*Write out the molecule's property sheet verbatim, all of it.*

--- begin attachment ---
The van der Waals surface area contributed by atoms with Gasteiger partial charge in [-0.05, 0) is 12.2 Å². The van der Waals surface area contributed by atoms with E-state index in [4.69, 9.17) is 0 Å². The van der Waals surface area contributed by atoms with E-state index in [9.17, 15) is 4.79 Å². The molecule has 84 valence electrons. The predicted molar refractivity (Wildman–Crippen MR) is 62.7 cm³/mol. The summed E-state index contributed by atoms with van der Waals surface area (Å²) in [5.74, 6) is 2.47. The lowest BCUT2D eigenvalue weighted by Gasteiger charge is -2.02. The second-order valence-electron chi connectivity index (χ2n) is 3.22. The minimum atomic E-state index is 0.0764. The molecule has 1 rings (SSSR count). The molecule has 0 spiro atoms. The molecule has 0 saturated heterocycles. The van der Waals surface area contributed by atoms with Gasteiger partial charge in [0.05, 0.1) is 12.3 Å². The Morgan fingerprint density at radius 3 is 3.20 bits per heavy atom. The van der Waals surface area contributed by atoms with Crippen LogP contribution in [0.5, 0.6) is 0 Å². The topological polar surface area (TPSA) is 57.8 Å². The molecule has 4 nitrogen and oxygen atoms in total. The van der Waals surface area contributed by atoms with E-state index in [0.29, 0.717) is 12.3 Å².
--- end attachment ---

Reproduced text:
The van der Waals surface area contributed by atoms with Gasteiger partial charge in [-0.05, 0) is 12.2 Å². The van der Waals surface area contributed by atoms with E-state index in [4.69, 9.17) is 0 Å². The van der Waals surface area contributed by atoms with E-state index in [9.17, 15) is 4.79 Å². The molecule has 84 valence electrons. The predicted molar refractivity (Wildman–Crippen MR) is 62.7 cm³/mol. The summed E-state index contributed by atoms with van der Waals surface area (Å²) in [5.74, 6) is 2.47. The lowest BCUT2D eigenvalue weighted by Gasteiger charge is -2.02. The second-order valence-electron chi connectivity index (χ2n) is 3.22. The minimum atomic E-state index is 0.0764. The molecule has 1 rings (SSSR count). The molecule has 0 spiro atoms. The molecule has 0 saturated heterocycles. The van der Waals surface area contributed by atoms with Gasteiger partial charge in [0.05, 0.1) is 12.3 Å². The Morgan fingerprint density at radius 3 is 3.20 bits per heavy atom. The van der Waals surface area contributed by atoms with Crippen LogP contribution in [0.5, 0.6) is 0 Å². The topological polar surface area (TPSA) is 57.8 Å². The molecule has 4 nitrogen and oxygen atoms in total. The van der Waals surface area contributed by atoms with E-state index in [0.29, 0.717) is 12.3 Å².